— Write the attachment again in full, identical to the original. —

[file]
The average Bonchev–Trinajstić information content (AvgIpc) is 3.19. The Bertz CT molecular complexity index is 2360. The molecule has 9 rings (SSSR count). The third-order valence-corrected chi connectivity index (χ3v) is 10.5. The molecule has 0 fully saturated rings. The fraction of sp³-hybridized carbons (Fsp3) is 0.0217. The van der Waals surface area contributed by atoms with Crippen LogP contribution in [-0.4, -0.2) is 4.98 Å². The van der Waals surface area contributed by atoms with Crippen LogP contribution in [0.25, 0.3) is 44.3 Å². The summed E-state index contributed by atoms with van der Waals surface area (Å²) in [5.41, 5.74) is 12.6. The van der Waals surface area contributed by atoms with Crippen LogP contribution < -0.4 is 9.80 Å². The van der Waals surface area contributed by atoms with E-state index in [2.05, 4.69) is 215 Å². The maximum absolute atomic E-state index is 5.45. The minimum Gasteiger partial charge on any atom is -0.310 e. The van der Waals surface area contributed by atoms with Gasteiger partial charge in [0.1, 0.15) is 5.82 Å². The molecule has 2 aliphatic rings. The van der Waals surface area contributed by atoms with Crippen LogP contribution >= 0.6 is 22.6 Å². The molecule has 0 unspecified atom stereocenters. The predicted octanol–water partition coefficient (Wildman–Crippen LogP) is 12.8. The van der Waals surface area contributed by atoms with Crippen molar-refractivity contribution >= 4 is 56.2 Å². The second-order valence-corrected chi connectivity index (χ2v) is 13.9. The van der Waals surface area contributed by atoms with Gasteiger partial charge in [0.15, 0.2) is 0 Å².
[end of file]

The average Bonchev–Trinajstić information content (AvgIpc) is 3.19. The Bertz CT molecular complexity index is 2360. The molecule has 9 rings (SSSR count). The third-order valence-corrected chi connectivity index (χ3v) is 10.5. The molecule has 0 fully saturated rings. The fraction of sp³-hybridized carbons (Fsp3) is 0.0217. The van der Waals surface area contributed by atoms with Crippen LogP contribution in [-0.4, -0.2) is 4.98 Å². The van der Waals surface area contributed by atoms with Crippen LogP contribution in [0.25, 0.3) is 44.3 Å². The summed E-state index contributed by atoms with van der Waals surface area (Å²) in [5.41, 5.74) is 12.6. The van der Waals surface area contributed by atoms with Crippen LogP contribution < -0.4 is 9.80 Å². The van der Waals surface area contributed by atoms with E-state index in [2.05, 4.69) is 215 Å². The maximum absolute atomic E-state index is 5.45. The minimum Gasteiger partial charge on any atom is -0.310 e. The van der Waals surface area contributed by atoms with Gasteiger partial charge in [0.1, 0.15) is 5.82 Å². The molecule has 2 aliphatic rings. The van der Waals surface area contributed by atoms with Crippen LogP contribution >= 0.6 is 22.6 Å². The molecule has 0 unspecified atom stereocenters. The predicted octanol–water partition coefficient (Wildman–Crippen LogP) is 12.8. The van der Waals surface area contributed by atoms with Crippen molar-refractivity contribution >= 4 is 56.2 Å². The second-order valence-corrected chi connectivity index (χ2v) is 13.9. The van der Waals surface area contributed by atoms with Gasteiger partial charge in [0.15, 0.2) is 0 Å².